I guess any celebrant will own up to a sense of heightened reality, "in tune with the truth," after a family meeting (if it's gone well) and especially, after a successful (define that for yourselves?) funeral. That's our great privilege and reward.
Chap who serviced the car today asked me about my work, and within five minutes I found out that he had an interesting view on the difference between spirituality and religion, with regard to how people view death. I hardly know him, but maybe I slip on a mask, in effect, which says "he can talk about death because he does funerals." Or rather, "he can listen to me ease my mind a bit."
Which brings me to my real point here. Over on Comfort Blanket,
there's an entirely admirable post about disseminating and accelerating the change in our culture's attitudes to funerals. This is a big subject that has been knocked around the Good Funeral Guide and its commentators a fair bit. I'll risk a few bossy points, and really I'm talking to myself (no change there, they cried) not laying down the law to one as widely trained and experienced as CB:
- remember to talk to people about what you do, not just the bereaved and the FDs, and tell them a few salient points, such as: there's no need to rush into a funeral; you have complete freedom of choice, from no funeral at all, through horses and plumes and carriages, to a blinding three-day party; talk to more than one FD; consider the family leading it, or at least select a celebrant/minister who will help the family do what they want - etc etc, you know the stuff. Tell 'em about the GFG and other good books.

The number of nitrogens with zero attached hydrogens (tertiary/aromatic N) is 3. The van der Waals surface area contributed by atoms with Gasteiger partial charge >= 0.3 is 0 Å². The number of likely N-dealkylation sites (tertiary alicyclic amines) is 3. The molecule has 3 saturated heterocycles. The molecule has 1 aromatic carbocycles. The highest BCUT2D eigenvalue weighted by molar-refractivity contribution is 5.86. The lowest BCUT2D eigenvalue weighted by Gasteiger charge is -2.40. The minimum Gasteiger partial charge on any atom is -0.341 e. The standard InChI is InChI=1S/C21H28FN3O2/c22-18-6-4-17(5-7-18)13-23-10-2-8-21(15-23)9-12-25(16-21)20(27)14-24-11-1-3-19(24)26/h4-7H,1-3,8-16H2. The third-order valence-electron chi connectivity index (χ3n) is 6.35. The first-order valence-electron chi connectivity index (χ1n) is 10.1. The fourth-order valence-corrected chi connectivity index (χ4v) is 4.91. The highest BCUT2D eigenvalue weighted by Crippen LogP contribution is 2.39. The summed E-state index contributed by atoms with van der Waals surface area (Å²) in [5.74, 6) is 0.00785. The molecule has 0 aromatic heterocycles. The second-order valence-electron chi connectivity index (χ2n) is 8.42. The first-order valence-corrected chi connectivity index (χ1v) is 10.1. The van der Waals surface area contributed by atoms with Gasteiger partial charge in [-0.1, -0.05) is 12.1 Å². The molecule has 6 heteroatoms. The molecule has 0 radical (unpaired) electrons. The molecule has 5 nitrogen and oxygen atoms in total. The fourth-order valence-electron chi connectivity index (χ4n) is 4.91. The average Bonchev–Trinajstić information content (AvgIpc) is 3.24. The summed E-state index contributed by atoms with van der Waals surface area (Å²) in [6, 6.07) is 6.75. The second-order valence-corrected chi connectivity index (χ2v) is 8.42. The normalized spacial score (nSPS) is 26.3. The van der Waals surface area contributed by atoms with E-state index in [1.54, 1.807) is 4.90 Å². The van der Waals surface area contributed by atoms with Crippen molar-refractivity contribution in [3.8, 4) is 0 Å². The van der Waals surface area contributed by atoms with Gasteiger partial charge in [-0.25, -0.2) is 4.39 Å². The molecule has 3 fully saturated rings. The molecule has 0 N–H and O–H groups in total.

- link up, on the net as we do around the GFG, and in person; strengthen and develop your own ideas.
- talk creatively to FDs; I need to tell more of "mine" that actually I'm OK with the odd hymn, "hippy" (I quote) rituals, bespoke events, we don't have to do the usual "religion sans," as Charles calls it.
- tell everyone whenever the opportunity arises (obviously, not at your nephew's christening...well, not round the font, at least) that funeral ceremonies don't have to be at a crem or a cemetery; wherever the body is to be left can but doesn't have to be the same place as the gathering where people speak of their grief, their love and their joy in having shared a life.
- encourage people to open up to you about their fears and feelings (if you've the time and energy - ours can be draining work, and we need to take care of ourselves, we're not much use to the local bereaved if we're exhausted, flu-ridden wrecks.)
- maybe form a local network of FDs, celebrants, whoever: people who are looking to create more meaningful ceremonies and rituals.